By Vicki Paris Goodman
Racy, funny, sweet, outrageous and enormously entertaining. That’s Musical Theater West’s new production of The Producers, Mel Brooks’ enduring musical comedy that makes delicious fun of old Broadway.
Let’s just say I smiled so long my face hurt. The belly laughs made my sides hurt. I guess I was hurting pretty much all over. It was worth it.
The Producers looks in on the fiasco that has become the life of Broadway producer Max Bialystock (Michael Kostroff). At one time wildly successful, Bialystock has lately produced a string of mediocre flops, most of them closing after just a few performances despite the producer’s best efforts.
Enter fearfully timid accountant Leo Bloom (Larry Raben) who has arrived to do Bialystock’s bookkeeping. Honest to a fault, Bloom merely muses out loud his realization that Bialystock could be much more financially successful producing a total bomb than a smash hit.
Enlightened, Bialystock convinces a reluctant but unhappily employed Bloom to partner up with him in search of a sure-fire catastrophe of a show. They find one all right. But the result is not exactly what the pair anticipated.
Kostroff’s Bialystock is a gruff grizzly bear of a guy who’s used to looking out for number one. Watching him woo the elderly widows who finance his shows in exchange for his affections has always struck me as a bit, shall we say, unseemly. Then again, the outrageous is the hallmark of Brooks’ show. And how many real-life 80-year-olds possess insatiable libidos, anyway? Call it theatrical license.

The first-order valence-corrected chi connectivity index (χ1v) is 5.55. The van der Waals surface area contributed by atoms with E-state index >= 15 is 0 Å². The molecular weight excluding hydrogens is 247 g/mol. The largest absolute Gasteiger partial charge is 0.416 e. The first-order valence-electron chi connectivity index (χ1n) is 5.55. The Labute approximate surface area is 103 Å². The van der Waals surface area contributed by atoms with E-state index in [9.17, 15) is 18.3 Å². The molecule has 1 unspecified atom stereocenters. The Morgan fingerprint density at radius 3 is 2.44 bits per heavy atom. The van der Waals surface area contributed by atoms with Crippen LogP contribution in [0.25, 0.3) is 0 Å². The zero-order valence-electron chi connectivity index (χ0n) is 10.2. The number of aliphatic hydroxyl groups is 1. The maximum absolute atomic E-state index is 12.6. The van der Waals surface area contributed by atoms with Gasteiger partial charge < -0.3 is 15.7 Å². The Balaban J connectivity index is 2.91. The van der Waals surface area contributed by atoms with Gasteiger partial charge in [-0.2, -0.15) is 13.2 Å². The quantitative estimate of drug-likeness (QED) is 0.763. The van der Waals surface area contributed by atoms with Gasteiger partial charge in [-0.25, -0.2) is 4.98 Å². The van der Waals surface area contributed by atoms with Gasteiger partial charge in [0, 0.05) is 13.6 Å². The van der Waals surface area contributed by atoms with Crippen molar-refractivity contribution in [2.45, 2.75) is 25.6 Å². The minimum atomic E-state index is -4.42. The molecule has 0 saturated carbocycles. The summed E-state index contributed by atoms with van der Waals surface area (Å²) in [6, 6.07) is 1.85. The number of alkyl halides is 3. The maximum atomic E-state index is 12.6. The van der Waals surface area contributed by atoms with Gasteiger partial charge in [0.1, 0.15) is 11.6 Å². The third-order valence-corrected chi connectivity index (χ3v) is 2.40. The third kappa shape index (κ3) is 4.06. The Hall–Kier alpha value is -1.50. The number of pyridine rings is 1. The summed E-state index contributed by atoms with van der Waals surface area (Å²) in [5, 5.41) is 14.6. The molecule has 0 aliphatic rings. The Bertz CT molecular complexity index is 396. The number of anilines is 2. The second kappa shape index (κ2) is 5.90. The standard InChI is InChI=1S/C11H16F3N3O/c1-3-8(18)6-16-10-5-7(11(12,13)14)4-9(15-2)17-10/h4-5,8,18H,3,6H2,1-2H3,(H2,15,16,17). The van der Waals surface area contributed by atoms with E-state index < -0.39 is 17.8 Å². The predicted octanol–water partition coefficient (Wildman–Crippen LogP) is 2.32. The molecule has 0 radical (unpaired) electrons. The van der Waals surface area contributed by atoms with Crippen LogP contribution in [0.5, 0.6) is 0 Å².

Raben does an adorable bundle-of-nerves, innocent little-boy routine and wraps our knowing hearts around his pinky. For all the times he seeks security from his blanky, he may as well just resort to sucking his thumb. But no, he sticks with the blanky. Contrast Bialystock’s crustiness against Bloom’s not-so-regular-guy persona. Bialy can’t help making Bloom stronger, while Bloom softens Bialy. A partnership made in Heaven. Let’s just say Kostroff and Raben develop endearing chemistry.
A very tall Sarah Cornell plays the larger-than-life Swedish blonde Ulla, who comes to audition for the sure-fire catastrophe. Bialy and Bloom waste no time offering her the job of receptionist in their shabby, and not at all chic, New York City office. As played by Cornell, Ulla’s personality and stature add up to an almost overwhelming presence. Cornell is fantastic.
Nick Santa Maria plays Franz Liebkind, the Nazi-worshiping author of the certain disaster. The animation of his wing-flapping pet birds, kept in separate cages on the roof, was clever and quirky and good for more than one laugh.
As Roger DeBris, director of Bialy and Bloom’s guaranteed flop, David Engel adroitly sports an evening gown and heels while his positively flaming partner Carmen Ghia (Michael Paternostro) shows Bialy and Bloom into DeBris’ very pink flat. Paternostro’s protracted and ultra-pouty exit positively defines “drama queen.”
Steven Glaudini is the genius who directs this terrific production.
Robin Wagner’s beautiful set converts effortlessly from the theater’s corner street scene to Bialy’s dingy office to Liebkind’s roof (with those inane birds) to DeBris’ fluffy pink abode. Amazing.
Well, The Producers never looked better. If only the muscles in my face had had a chance to relax. It hurts to smile for over two hours straight. Ouch.
The Producers continues at Carpenter Performing Arts Center, on the campus of Cal State University Long Beach, at 6200 Atherton St., in Long Beach, through February 15. Ticket prices are $30 to $78. Tickets are available in person at the box office, 4350 E. 7th St. (corner of Ximeno), or by calling (562) 856-1999, ext. 4 or ext. 224.